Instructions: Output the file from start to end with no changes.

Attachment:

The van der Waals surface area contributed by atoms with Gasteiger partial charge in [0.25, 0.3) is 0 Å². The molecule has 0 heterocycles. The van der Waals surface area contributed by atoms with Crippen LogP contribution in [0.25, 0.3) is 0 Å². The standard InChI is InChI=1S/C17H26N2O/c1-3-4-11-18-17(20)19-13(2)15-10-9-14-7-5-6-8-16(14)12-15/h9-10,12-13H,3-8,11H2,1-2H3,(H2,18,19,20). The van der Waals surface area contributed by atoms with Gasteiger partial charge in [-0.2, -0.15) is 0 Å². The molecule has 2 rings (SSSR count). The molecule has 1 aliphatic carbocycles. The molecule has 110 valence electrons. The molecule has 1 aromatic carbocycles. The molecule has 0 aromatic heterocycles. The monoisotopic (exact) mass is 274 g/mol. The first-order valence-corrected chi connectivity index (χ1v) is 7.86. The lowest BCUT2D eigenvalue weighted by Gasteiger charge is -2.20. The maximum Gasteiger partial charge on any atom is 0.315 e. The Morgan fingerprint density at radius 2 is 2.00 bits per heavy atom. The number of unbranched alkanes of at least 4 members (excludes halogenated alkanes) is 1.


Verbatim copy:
The van der Waals surface area contributed by atoms with Gasteiger partial charge in [0.25, 0.3) is 0 Å². The molecule has 0 heterocycles. The van der Waals surface area contributed by atoms with Crippen LogP contribution in [0.25, 0.3) is 0 Å². The standard InChI is InChI=1S/C17H26N2O/c1-3-4-11-18-17(20)19-13(2)15-10-9-14-7-5-6-8-16(14)12-15/h9-10,12-13H,3-8,11H2,1-2H3,(H2,18,19,20). The van der Waals surface area contributed by atoms with Gasteiger partial charge in [-0.2, -0.15) is 0 Å². The molecule has 2 rings (SSSR count). The molecule has 1 aliphatic carbocycles. The molecule has 110 valence electrons. The molecule has 1 aromatic carbocycles. The molecule has 0 aromatic heterocycles. The monoisotopic (exact) mass is 274 g/mol. The first-order valence-corrected chi connectivity index (χ1v) is 7.86. The lowest BCUT2D eigenvalue weighted by Gasteiger charge is -2.20. The maximum Gasteiger partial charge on any atom is 0.315 e. The Morgan fingerprint density at radius 2 is 2.00 bits per heavy atom. The number of unbranched alkanes of at least 4 members (excludes halogenated alkanes) is 1.